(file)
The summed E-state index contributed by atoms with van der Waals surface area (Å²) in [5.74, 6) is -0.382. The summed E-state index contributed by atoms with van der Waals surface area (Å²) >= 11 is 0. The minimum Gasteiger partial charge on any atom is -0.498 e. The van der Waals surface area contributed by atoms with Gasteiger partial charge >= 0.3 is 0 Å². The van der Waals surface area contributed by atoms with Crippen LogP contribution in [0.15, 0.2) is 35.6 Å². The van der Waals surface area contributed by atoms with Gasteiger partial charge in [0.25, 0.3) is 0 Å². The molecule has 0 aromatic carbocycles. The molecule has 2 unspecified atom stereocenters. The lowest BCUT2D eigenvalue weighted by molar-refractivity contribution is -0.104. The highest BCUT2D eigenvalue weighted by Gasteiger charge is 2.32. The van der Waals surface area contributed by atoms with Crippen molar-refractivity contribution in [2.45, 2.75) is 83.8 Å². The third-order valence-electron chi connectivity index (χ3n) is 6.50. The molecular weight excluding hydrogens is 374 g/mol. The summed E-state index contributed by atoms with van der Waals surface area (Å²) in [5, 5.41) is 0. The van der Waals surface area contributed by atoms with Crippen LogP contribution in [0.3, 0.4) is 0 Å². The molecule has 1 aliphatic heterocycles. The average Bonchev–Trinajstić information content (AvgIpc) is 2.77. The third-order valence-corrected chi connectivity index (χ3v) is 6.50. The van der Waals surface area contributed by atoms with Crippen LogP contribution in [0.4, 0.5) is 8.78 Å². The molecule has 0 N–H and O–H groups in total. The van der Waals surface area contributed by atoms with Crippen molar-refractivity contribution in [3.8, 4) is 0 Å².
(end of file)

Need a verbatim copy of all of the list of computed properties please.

The summed E-state index contributed by atoms with van der Waals surface area (Å²) in [5.74, 6) is -0.382. The summed E-state index contributed by atoms with van der Waals surface area (Å²) >= 11 is 0. The minimum Gasteiger partial charge on any atom is -0.498 e. The van der Waals surface area contributed by atoms with Gasteiger partial charge >= 0.3 is 0 Å². The van der Waals surface area contributed by atoms with Crippen LogP contribution in [0.15, 0.2) is 35.6 Å². The van der Waals surface area contributed by atoms with Gasteiger partial charge in [0.25, 0.3) is 0 Å². The molecule has 0 aromatic carbocycles. The molecule has 2 unspecified atom stereocenters. The lowest BCUT2D eigenvalue weighted by molar-refractivity contribution is -0.104. The highest BCUT2D eigenvalue weighted by Gasteiger charge is 2.32. The van der Waals surface area contributed by atoms with Crippen molar-refractivity contribution in [2.45, 2.75) is 83.8 Å². The third-order valence-electron chi connectivity index (χ3n) is 6.50. The molecular weight excluding hydrogens is 374 g/mol. The summed E-state index contributed by atoms with van der Waals surface area (Å²) in [5, 5.41) is 0. The van der Waals surface area contributed by atoms with Crippen LogP contribution in [0.3, 0.4) is 0 Å². The molecule has 1 aliphatic heterocycles. The average Bonchev–Trinajstić information content (AvgIpc) is 2.77. The third-order valence-corrected chi connectivity index (χ3v) is 6.50. The van der Waals surface area contributed by atoms with Crippen LogP contribution in [0.4, 0.5) is 8.78 Å². The molecule has 0 N–H and O–H groups in total. The van der Waals surface area contributed by atoms with Crippen molar-refractivity contribution in [3.8, 4) is 0 Å².